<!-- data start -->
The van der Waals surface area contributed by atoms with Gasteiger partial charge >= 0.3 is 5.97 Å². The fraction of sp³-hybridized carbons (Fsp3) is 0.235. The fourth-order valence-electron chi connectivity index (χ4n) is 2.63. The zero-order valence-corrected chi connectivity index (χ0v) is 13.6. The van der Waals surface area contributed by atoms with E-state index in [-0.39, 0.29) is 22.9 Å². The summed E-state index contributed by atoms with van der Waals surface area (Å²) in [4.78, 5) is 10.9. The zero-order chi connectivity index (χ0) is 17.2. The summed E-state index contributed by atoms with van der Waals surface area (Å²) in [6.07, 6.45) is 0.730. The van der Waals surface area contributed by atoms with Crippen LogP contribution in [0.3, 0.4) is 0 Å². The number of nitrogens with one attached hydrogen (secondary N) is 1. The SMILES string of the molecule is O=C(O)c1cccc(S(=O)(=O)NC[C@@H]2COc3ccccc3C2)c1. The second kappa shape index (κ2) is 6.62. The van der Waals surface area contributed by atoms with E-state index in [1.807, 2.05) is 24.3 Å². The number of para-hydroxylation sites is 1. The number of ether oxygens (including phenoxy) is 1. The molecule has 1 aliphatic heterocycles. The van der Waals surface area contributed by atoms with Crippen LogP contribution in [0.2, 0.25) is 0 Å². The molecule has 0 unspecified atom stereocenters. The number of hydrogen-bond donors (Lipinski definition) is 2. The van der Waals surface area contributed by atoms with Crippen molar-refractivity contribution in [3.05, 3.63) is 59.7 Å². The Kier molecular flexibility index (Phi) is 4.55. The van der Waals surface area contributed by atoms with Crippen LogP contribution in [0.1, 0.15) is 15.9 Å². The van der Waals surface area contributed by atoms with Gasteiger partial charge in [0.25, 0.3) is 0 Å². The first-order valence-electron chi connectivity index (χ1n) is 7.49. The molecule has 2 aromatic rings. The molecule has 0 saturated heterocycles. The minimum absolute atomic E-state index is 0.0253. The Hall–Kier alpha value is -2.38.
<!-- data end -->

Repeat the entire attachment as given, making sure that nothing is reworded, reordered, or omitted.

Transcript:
The van der Waals surface area contributed by atoms with Gasteiger partial charge >= 0.3 is 5.97 Å². The fraction of sp³-hybridized carbons (Fsp3) is 0.235. The fourth-order valence-electron chi connectivity index (χ4n) is 2.63. The zero-order valence-corrected chi connectivity index (χ0v) is 13.6. The van der Waals surface area contributed by atoms with E-state index in [-0.39, 0.29) is 22.9 Å². The summed E-state index contributed by atoms with van der Waals surface area (Å²) in [4.78, 5) is 10.9. The zero-order chi connectivity index (χ0) is 17.2. The summed E-state index contributed by atoms with van der Waals surface area (Å²) in [6.07, 6.45) is 0.730. The van der Waals surface area contributed by atoms with Crippen LogP contribution in [0.3, 0.4) is 0 Å². The number of nitrogens with one attached hydrogen (secondary N) is 1. The SMILES string of the molecule is O=C(O)c1cccc(S(=O)(=O)NC[C@@H]2COc3ccccc3C2)c1. The second kappa shape index (κ2) is 6.62. The van der Waals surface area contributed by atoms with E-state index in [1.807, 2.05) is 24.3 Å². The number of para-hydroxylation sites is 1. The number of ether oxygens (including phenoxy) is 1. The molecule has 1 aliphatic heterocycles. The van der Waals surface area contributed by atoms with Crippen LogP contribution in [0.2, 0.25) is 0 Å². The molecule has 0 unspecified atom stereocenters. The number of hydrogen-bond donors (Lipinski definition) is 2. The van der Waals surface area contributed by atoms with Crippen molar-refractivity contribution in [3.05, 3.63) is 59.7 Å². The Kier molecular flexibility index (Phi) is 4.55. The van der Waals surface area contributed by atoms with Crippen LogP contribution in [0.1, 0.15) is 15.9 Å². The van der Waals surface area contributed by atoms with Gasteiger partial charge in [0.25, 0.3) is 0 Å². The first-order valence-electron chi connectivity index (χ1n) is 7.49. The molecule has 2 aromatic rings. The molecule has 0 saturated heterocycles. The minimum absolute atomic E-state index is 0.0253. The Hall–Kier alpha value is -2.38.